Emily recalls sitting in the clinic with her mom after the egg retrieval was completed, thinking about the next steps after the procedure. “You had to do daily shots at certain times, then there was a trigger shot and I had to go in for blood work and scans. I went from basically being pregnant (to stimulate egg retrieval) to going into medically induced menopause for chemotherapy.” When the time comes for her to have children, Emily says her eggs can be genetically tested for the presence of the genetic mutation she now knows she carries.

The power in understanding the risks and living in the moment

Father and daughter Gary and Emily Pacer enjoy themselves at a Buffalo Sabres game
"I dream of [...] doing fun things in my life that I want to do," Emily says upon completing treatment.

While Gary’s surgery completed his cancer treatment, he will continue to be monitored and considered high-risk for other kinds of cancers going forward. Emily will be considered high-risk all of her adult life as well; she already knows her ovaries, which are scanned every six months for the presence of cancer, will need to be removed by the age of 35. But in June 2023, about two years after receiving her genetic screening test results, Emily was told there was no evidence of disease (NED).

The shared experience of receiving a cancer diagnosis and having to reconsider their priorities has made Gary and Emily even closer and helped change their view on what matters in their lives.

Gary and his wife had not been avid travelers before his diagnosis. Now that he’s retired and has a clean bill of health, they’ve gone to Europe and Aruba, with a trip on the calendar for Yosemite National Park this summer. “Now’s the time to do it,” he says.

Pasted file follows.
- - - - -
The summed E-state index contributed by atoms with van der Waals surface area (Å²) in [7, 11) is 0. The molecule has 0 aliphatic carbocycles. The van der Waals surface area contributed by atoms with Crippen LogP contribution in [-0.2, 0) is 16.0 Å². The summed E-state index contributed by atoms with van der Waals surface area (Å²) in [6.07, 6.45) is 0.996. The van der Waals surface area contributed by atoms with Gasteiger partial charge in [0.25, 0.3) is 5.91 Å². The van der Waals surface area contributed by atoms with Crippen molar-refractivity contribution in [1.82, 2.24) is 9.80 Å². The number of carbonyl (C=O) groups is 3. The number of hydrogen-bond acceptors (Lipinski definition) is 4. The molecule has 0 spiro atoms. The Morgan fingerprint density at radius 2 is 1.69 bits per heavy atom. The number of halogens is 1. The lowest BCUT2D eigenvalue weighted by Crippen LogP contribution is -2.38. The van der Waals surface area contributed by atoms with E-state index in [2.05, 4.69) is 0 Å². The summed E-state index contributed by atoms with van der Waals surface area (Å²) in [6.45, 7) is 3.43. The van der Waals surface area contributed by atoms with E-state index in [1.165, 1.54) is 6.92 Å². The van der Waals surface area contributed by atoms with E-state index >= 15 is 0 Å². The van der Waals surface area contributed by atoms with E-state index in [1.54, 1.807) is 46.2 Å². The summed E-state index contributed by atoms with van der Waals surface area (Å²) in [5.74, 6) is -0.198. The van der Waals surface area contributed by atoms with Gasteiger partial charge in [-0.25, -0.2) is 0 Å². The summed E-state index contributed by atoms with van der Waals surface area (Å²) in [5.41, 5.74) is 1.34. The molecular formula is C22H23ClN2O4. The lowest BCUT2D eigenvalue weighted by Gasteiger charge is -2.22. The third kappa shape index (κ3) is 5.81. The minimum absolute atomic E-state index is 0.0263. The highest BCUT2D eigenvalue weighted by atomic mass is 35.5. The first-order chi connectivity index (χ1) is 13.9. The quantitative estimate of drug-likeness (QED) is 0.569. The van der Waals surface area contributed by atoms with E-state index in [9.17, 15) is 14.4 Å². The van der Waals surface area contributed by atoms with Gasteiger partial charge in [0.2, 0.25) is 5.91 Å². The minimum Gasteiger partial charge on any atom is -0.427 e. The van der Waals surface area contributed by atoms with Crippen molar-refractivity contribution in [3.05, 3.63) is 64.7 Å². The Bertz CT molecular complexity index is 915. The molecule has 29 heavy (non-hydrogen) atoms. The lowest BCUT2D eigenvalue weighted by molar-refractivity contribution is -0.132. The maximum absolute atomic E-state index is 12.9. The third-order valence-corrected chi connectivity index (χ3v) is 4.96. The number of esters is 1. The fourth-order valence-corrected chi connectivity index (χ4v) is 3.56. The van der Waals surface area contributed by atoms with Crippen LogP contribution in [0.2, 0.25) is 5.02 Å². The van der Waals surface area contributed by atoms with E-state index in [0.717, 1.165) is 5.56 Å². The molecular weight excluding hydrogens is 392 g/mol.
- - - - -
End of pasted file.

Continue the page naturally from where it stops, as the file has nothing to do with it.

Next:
Emily, who has continued working toward her PhD in environmental sciences, will graduate within the coming year. “Getting my degree is the goal, but as I get closer to graduation, people keep asking me, what’s your dream job? Honestly, I don’t dream of working. I dream of hiking and running and doing other fun things in my life that I want to do,” she says.

Gary’s relatives, along with Emily’s three brothers, understand they might also carry the BRCA mutation. One brother has tested positive; the other two have yet to be tested.

“When I was first approached about BRCA, it was like, what difference does it make if I know,” Gary admits. “Having gone through it, I’m glad we did it. I don’t know if doing it sooner would have made a difference, but the red flags went up to watch and monitor things. If we would’ve just blown things off, who knows how far things would’ve advanced.”

Emily says if she could do things differently, she would have pushed for genetic testing sooner.

“My doctor said if I would’ve waited even six months for breast cancer screening, I would’ve been having very different conversations with my team about my treatment options,” she says. “I would’ve begged the insurance company and my doctors to let me get cancer screening before 25, because I knew I was BRCA positive. What if I would’ve been a lazy student and didn’t do it? Now I have the best possible chance of catching any other cancers earlier if anything happens in the future.”

Should you consider genetic counseling?

A consultation is recommended for persons concerned about their risk for cancer due to a personal or family history of cancer.

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Editor’s Note: Cancer patient outcomes and experiences may vary, even for those with the same type of cancer. An individual patient’s story should not be used as a prediction of how another patient will respond to treatment. Roswell Park is transparent about the survival rates of our patients as compared to national standards, and provides this information, when available, within the cancer type sections of this website.